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A6.04 CRISPR/CAS9 mediated genome engineering of human mesenchymal stem cells
  1. G van den Akker,
  2. H van Beuningen,
  3. E Blaney Davidson,
  4. P van der Kraan
  1. Radboud University Medical Center, Laboratory for Experimental Rheumatology, Nijmegen, NL

Abstract

Background and objectives CRISPR/Cas9 is a novel technique for genomic inactivation of genes. In this study we assessed the feasibility of generating knock-out cell populations from human mesenchymal stem cells, without sub-cloning of cells.

Materials and methods CRISPR guide RNAs were designed and cloned into a lentiviral Cas9 expression system. HEK293 cells or MSC were transduced with lentivirus and selected with puromycin. CRISPR efficiency for genomic modification was determined by genomic PCR, surveyor nuclease digestion while protein expression was assessed by immunoblotting.

Results Transforming Growth Factor β (TGFβ) signalling is crucial for chondrogenic differentiation of MSC and the maintenance of the articular chondrocyte phenotype. Currently the exact role of individual downstream SMAD transcription factors is unknown. Efficient RNA interference mediated knock-down of SMAD proteins might still allow signal transduction via the remaining SMAD protein.

To generate knock-out cell populations, CRISPRs (guide RNAs) were designed to target the second coding exon of the five R-SMAD genes. The CRISPR efficiency was assessed using the surveyor nuclease assay on HEK293 cells and MSC. The evaluated CRISPRs had a variable efficiency in HEK293 cells: 20–90% genomic modification of the target gene was observed. Increasing the viral load (MOI) clearly improved this efficiency in MSC, while increased antibiotic selection pressure did not. To further improve the on-target efficiency we used a double guide RNA targeting strategy to excise a 100 base pair fragment. By regular PCR it was estimated that 25% of the total cell population carried the truncated form of the gene. The surveyor nuclease assay showed an even higher percentage of genomic modification. Importantly, this double targeting strategy decreased SMAD protein expression in HEK293T by 90%.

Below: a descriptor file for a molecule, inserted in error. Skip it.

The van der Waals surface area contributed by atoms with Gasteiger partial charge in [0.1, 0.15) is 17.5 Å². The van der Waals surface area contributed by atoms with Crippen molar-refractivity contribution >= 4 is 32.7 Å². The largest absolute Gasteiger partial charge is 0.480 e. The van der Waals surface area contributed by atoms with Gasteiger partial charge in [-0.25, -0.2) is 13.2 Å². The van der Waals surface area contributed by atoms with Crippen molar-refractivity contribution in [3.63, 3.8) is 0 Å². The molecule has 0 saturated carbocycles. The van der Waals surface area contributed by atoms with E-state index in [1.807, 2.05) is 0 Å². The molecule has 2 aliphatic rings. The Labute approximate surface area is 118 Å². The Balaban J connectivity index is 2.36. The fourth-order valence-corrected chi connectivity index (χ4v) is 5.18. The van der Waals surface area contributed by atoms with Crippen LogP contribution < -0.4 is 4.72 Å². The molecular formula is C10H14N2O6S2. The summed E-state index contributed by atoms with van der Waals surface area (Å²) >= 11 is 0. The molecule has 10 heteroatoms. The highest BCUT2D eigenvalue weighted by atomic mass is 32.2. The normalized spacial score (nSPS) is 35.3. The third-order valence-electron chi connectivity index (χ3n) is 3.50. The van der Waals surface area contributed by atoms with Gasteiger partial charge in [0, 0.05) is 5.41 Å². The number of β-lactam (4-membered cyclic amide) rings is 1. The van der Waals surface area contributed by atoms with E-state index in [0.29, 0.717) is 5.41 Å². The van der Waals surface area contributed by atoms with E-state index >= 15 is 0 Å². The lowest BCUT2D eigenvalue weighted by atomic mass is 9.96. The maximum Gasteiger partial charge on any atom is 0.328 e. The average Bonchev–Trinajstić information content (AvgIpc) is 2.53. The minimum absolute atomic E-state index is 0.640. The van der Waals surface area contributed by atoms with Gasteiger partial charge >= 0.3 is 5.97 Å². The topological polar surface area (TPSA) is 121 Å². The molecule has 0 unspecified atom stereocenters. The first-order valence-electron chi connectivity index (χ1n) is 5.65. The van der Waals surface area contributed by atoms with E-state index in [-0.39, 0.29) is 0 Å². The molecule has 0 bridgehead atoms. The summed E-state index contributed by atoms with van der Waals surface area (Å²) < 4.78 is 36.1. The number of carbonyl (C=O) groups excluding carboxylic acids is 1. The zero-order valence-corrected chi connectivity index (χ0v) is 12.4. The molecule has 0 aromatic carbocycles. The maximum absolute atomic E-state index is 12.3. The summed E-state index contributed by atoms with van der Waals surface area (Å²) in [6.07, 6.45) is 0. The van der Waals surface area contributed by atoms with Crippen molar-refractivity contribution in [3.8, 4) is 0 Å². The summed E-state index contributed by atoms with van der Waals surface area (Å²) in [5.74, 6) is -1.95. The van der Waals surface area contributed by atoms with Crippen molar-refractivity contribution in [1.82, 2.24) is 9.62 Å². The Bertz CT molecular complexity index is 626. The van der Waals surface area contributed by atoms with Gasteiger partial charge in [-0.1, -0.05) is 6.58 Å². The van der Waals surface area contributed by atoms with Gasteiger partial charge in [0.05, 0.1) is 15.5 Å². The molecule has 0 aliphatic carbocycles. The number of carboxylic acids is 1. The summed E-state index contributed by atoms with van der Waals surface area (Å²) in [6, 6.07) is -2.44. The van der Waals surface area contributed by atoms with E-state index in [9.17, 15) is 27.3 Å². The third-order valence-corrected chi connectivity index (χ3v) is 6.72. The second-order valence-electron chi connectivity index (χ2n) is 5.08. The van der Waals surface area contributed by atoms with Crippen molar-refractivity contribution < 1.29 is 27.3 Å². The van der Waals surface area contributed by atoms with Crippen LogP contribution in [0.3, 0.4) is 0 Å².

MSC were expected to be more vulnerable to CRISPR/Cas9 genome engineering and/or high viral loads. Following careful optimisation of lentiviral transduction and antibiotic selection protocols for MSC, we evaluated the effect of four control CRISPR/Cas9 constructs targeting GFP. Our preliminary findings indicate that MSC stably expressing CRISPR/Cas9 exhibit normal differentiation characteristics.

Conclusions We show that efficient targeting of genes using CRISPR/Cas9 in MSC cell populations, leading to strongly decreased protein expression, is feasible without clonal selection.

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